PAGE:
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Shopping can create vast amounts of household waste through packaging. When it comes to the items on your shopping list make sure you choose items with less packaging and remember to take your own shopping bags. Think about products that you can re-use or buy refills for.
Making a space next to your bin for a recycling container will help encourage recycling as it's as simple to recycle as it is to throw it away. Speak with your local council, many local authorities now offer a kerbside recycling scheme, find out how it works and take advantage of it. Look out for your nearest recycling centre too.
Take your bottles, cans or other types of recycling to a recycling bank. You can build this into your routine. You may find that your nearest supermarket also has a recycling facility. There are vast arrays of objects that can be recycled or put to good use including books clothes and shoes.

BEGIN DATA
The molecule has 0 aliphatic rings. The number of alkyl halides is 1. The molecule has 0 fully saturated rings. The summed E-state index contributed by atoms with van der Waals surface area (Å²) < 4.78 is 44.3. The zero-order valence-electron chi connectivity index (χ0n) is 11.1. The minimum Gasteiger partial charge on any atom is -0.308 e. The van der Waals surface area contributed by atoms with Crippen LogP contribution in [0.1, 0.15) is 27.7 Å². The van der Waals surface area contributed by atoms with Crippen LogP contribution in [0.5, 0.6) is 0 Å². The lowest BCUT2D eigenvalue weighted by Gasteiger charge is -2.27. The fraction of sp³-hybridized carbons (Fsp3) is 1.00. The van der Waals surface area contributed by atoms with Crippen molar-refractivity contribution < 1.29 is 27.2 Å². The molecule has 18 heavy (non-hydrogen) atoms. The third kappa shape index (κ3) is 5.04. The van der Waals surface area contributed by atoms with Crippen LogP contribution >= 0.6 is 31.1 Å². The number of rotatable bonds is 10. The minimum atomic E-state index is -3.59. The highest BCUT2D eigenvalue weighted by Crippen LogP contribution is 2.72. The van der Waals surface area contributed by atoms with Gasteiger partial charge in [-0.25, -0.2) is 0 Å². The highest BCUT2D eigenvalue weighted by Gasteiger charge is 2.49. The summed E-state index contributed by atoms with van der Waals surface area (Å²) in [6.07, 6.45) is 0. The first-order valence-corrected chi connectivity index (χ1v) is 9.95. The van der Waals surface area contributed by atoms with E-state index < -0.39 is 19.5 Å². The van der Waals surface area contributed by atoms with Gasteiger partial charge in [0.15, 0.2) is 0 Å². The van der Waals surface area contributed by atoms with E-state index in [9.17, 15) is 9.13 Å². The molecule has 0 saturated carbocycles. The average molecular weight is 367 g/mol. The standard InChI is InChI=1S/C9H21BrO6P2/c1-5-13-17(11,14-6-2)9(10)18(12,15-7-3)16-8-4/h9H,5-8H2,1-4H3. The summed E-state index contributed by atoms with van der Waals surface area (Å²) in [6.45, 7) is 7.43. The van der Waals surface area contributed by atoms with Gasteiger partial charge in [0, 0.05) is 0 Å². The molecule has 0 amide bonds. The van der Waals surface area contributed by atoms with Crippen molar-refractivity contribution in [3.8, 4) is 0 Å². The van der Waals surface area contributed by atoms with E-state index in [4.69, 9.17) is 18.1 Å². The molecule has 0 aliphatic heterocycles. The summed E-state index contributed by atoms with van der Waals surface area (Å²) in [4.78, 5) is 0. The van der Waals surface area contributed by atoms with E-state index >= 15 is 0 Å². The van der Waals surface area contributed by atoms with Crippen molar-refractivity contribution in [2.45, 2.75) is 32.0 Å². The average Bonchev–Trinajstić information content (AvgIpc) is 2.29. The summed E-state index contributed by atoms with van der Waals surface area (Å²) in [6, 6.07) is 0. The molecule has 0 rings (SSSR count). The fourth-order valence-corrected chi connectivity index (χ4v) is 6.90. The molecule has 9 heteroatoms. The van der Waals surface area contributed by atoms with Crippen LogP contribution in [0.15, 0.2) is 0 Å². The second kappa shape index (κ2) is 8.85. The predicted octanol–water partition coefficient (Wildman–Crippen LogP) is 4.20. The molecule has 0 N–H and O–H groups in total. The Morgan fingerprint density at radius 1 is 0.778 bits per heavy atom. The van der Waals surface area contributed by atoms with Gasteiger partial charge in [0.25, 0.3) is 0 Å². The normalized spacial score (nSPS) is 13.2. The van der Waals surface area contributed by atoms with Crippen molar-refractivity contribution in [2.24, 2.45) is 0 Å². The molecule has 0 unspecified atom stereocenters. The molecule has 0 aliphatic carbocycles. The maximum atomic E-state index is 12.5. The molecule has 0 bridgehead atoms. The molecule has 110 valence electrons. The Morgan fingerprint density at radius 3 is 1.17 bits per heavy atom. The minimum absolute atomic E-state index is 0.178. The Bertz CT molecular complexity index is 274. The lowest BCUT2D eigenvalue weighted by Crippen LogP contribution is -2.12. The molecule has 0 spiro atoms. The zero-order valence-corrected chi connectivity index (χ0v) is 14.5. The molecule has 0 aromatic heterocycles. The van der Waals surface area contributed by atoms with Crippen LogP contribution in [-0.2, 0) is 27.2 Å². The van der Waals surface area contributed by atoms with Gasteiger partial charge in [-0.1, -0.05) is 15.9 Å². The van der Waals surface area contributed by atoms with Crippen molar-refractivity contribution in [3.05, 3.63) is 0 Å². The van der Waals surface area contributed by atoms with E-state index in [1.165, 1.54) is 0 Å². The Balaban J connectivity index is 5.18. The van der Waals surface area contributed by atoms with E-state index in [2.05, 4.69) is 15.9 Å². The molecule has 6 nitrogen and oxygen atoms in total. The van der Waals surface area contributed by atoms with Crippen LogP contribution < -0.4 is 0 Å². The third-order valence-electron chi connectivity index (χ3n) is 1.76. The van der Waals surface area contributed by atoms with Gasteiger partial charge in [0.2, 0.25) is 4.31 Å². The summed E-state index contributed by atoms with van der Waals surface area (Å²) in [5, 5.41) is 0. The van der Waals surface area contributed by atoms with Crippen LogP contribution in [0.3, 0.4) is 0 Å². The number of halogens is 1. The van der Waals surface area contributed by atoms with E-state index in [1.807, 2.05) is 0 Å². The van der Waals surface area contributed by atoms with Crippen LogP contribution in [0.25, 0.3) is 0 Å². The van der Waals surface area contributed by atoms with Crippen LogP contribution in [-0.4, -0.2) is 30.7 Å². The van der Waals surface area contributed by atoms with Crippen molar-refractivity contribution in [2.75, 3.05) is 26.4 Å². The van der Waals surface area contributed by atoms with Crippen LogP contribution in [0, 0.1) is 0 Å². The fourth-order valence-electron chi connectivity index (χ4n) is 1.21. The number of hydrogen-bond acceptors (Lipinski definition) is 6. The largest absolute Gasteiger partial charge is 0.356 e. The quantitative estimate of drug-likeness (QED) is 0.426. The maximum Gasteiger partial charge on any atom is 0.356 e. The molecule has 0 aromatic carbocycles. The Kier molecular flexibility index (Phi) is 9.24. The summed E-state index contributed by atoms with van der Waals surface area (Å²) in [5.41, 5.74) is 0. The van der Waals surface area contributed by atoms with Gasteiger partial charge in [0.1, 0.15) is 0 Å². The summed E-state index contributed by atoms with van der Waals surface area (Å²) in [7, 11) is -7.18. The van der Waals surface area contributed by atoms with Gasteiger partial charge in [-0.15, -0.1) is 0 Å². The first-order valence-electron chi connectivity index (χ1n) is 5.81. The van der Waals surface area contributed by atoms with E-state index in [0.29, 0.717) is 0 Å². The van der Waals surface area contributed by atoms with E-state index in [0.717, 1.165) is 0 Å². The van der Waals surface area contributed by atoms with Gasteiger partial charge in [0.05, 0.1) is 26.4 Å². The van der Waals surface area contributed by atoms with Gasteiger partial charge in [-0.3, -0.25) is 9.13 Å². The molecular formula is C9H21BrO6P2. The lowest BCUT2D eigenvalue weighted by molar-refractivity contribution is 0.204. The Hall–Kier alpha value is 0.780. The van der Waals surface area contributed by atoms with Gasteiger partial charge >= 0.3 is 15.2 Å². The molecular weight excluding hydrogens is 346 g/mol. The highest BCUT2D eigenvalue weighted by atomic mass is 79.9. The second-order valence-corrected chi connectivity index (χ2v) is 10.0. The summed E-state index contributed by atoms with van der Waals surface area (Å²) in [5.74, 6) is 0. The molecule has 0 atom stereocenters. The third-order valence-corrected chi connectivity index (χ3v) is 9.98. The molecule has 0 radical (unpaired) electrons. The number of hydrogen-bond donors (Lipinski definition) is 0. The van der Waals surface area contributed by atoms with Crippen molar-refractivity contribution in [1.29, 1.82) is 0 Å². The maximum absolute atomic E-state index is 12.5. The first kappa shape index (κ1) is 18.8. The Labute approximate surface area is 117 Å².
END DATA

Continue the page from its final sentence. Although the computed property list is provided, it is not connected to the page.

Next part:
Don't get rid of your glass jars, whether it's jam, marmalade or baby food jars with just a rinse you can re-use these items for storage. Try filling the jars with some homemade chutney or piccalilli.
The bathroom represents rich pickings when it comes to recycling. Shampoo, bubble bath and shower gel bottles often get forgotten, so start rinsing out those empty bottles when you're in the shower. You can soon start accumulating empty bottles and cardboard toilet rolls so keep a special bin for your bathroom recycling.
One recycled tin can would save enough energy to power a television for three hours.
One recycled glass bottle would save enough energy to power a computer for 25 minutes.
One recycled plastic bottle would save enough energy to power a 60-watt light bulb for three hours.
70 per cent less energy is required to recycle paper compared with making it from raw materials